An old friend and long term missionary has sent me an urgent message. Her name is Alison* and she is based in Burundi, a landlocked country that’s located where East and Central Africa converge

She and her husband, Paul*, have been thinking they have caught a common cold, but now their symptoms are suggesting malaria.

They are experiencing high fevers, soaring temperatures, persistent headaches, night sweats that soak the sheets, cold shivers, insatiable insomnia, fatigue, and bodies that ache all over. She believes mosquitoes may have bitten them when they stayed in a lakeside lodge, with ill-fitting bed nets, during a recent rest week. Please will we pray?

A neighbour kindly accompanies them to the hospital, where communicating in French and broken English causes confusion. When malaria tests prove positive, it’s unclear whether medical insurance will cover their costs. Please will we pray?

Paul is given a hospital gown and admitted onto a ward, while Alison returns home to care for their toddler son and breastfeeding baby daughter, where she takes a call from the insurance company, who agree to pay for their medical care.

“How can something so tiny create such havoc?” she muses.

“If you think you’re too small to make a difference, you’ve never been in bed with a mosquito,” I remind her, quoting Dame Anita Roddick, Founder of the Body Shop, a British cosmetics, skin care and perfume company.

The following day, Alison is also admitted to hospital. With both parents vomiting, oral medication does not stay down, so the only solution is for each to be hooked up to an intravenous drip. Both are exhausted, acutely aware of how far away they are from family, and wondering what to do about childcare. Their Burundian friends are facing a lot of pressures, and won’t necessarily be able to help. Please will we pray?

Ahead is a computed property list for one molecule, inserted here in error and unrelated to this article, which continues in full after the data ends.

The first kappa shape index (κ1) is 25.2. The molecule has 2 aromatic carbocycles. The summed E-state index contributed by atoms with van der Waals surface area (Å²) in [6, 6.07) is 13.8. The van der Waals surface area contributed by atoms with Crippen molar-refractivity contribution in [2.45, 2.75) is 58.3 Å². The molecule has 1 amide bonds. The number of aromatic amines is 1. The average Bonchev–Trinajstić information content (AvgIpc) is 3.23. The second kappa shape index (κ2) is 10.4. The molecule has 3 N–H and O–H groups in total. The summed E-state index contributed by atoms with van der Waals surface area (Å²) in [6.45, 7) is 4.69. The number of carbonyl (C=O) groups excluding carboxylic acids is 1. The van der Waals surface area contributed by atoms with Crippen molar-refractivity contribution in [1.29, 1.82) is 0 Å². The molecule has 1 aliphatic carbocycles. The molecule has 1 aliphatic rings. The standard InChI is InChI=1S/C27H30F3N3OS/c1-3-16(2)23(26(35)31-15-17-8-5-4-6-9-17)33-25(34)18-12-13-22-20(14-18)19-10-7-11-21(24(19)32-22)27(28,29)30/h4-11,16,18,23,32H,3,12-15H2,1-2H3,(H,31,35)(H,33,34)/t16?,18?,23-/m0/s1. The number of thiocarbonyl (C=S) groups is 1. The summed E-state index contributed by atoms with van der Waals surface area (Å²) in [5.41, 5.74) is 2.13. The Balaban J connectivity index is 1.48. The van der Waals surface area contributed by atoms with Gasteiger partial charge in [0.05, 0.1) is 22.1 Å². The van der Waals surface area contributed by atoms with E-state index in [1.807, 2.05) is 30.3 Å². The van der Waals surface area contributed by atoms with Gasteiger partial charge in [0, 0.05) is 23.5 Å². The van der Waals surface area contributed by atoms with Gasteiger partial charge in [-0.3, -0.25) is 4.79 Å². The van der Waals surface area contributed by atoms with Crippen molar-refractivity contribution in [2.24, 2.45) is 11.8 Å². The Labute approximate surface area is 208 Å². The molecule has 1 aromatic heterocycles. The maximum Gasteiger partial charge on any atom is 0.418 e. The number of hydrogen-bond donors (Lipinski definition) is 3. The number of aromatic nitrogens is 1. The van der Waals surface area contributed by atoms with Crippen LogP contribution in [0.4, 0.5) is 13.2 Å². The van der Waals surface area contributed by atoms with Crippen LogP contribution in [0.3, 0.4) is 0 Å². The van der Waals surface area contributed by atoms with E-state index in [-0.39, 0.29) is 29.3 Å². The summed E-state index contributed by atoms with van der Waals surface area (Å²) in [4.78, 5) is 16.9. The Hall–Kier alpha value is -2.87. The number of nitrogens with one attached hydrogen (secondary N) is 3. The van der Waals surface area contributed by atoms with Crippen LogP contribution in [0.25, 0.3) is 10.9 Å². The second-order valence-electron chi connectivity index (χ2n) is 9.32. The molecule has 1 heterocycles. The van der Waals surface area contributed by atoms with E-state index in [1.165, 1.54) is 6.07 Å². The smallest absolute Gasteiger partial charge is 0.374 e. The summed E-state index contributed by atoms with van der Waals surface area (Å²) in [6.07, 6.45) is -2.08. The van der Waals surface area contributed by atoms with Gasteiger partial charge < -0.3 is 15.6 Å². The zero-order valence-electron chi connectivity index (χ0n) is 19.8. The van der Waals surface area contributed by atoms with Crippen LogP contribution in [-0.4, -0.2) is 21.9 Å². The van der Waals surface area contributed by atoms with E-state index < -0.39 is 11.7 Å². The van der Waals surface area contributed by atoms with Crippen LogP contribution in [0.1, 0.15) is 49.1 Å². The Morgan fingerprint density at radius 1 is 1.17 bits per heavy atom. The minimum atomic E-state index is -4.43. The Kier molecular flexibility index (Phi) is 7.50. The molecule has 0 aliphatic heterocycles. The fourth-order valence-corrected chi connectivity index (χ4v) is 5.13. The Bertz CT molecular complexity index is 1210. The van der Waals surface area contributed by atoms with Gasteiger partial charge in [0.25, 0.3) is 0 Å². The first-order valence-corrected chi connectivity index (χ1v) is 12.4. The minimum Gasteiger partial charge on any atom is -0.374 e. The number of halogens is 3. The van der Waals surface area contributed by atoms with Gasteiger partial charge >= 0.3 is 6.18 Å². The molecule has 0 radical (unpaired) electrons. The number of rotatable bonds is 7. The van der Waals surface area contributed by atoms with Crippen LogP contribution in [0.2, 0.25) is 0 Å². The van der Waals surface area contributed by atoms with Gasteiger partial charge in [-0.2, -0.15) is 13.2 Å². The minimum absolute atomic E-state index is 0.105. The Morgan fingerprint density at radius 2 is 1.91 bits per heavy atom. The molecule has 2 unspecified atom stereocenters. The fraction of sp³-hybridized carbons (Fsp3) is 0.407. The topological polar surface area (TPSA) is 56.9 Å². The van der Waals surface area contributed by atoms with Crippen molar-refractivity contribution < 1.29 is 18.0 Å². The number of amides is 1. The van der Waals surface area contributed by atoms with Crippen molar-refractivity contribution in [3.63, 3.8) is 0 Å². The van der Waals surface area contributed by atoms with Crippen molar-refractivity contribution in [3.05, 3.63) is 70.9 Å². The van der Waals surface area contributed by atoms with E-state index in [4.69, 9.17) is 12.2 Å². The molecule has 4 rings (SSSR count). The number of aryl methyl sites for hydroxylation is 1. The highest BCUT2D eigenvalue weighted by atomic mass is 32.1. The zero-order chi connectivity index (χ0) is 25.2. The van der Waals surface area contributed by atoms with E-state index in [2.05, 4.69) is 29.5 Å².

Paul’s mother offers to come out from the UK, to look after the grandchildren, but obtaining a visa normally takes three to four weeks. Please will we pray?

Miraculously, she is granted an expedited emergency visa. Two days later, she is in Burundi.

And then the baby tests positive too. Please will we pray?

She consistently shows no symptoms. It seems she has contracted a less aggressive strain of malaria.

One of the Burundian doctors allows his young children to accompany him into the hospital. They make the mark of a cross on the foreheads of Alison, Paul, and their daughter, praying in the name of Jesus for healing, blessing and restoration for the whole family. The experience is deeply humbling and moving.

“It is so utterly different here,” Alison remarks, referring to the contrast between British self-sufficient cynical secularism and the Burundian faith-filled acknowledgement of their need of God.

Within a week, all three are discharged and on the road to recovery.

Whether we are near or far, cynical or faith-filled, young or more mature; whatever our nationality, wherever we are located, however we articulate ourselves; if we pray in the name of Jesus, our prayers are never too small to make a difference.


*Christian names used with consent.

[Photo by Les Anderson on Unsplash]



  1. bettyboo76 Reply

    What an amazing story! I love the way the doctors involved his children in such a simple but powerful act. Thanks for sharing

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